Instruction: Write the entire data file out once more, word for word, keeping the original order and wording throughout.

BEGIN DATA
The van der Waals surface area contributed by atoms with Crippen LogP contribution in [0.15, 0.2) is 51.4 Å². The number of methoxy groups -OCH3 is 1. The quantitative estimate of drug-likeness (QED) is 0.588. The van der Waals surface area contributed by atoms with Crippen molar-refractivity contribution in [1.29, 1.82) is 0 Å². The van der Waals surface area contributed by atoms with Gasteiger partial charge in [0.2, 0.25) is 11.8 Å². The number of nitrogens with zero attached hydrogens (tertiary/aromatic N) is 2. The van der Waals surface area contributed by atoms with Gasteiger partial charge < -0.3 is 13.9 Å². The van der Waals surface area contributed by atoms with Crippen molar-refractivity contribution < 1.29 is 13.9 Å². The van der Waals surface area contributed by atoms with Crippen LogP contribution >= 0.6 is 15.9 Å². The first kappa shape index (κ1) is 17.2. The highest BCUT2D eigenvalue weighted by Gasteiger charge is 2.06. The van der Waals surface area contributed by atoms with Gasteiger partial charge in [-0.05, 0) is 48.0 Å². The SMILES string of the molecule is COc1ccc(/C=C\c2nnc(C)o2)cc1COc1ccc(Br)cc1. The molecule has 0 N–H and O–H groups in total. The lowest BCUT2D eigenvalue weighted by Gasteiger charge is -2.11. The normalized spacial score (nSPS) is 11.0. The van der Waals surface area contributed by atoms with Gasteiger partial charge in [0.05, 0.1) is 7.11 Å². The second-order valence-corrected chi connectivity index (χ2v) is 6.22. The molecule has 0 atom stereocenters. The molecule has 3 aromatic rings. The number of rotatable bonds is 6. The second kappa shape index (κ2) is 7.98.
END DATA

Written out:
The van der Waals surface area contributed by atoms with Crippen LogP contribution in [0.15, 0.2) is 51.4 Å². The number of methoxy groups -OCH3 is 1. The quantitative estimate of drug-likeness (QED) is 0.588. The van der Waals surface area contributed by atoms with Crippen molar-refractivity contribution in [1.29, 1.82) is 0 Å². The van der Waals surface area contributed by atoms with Gasteiger partial charge in [0.2, 0.25) is 11.8 Å². The number of nitrogens with zero attached hydrogens (tertiary/aromatic N) is 2. The van der Waals surface area contributed by atoms with Gasteiger partial charge < -0.3 is 13.9 Å². The van der Waals surface area contributed by atoms with Crippen molar-refractivity contribution < 1.29 is 13.9 Å². The van der Waals surface area contributed by atoms with Crippen LogP contribution >= 0.6 is 15.9 Å². The first kappa shape index (κ1) is 17.2. The highest BCUT2D eigenvalue weighted by Gasteiger charge is 2.06. The van der Waals surface area contributed by atoms with Gasteiger partial charge in [-0.05, 0) is 48.0 Å². The SMILES string of the molecule is COc1ccc(/C=C\c2nnc(C)o2)cc1COc1ccc(Br)cc1. The molecule has 0 N–H and O–H groups in total. The lowest BCUT2D eigenvalue weighted by Gasteiger charge is -2.11. The normalized spacial score (nSPS) is 11.0. The van der Waals surface area contributed by atoms with Gasteiger partial charge in [0.05, 0.1) is 7.11 Å². The second-order valence-corrected chi connectivity index (χ2v) is 6.22. The molecule has 0 atom stereocenters. The molecule has 3 aromatic rings. The number of rotatable bonds is 6. The second kappa shape index (κ2) is 7.98.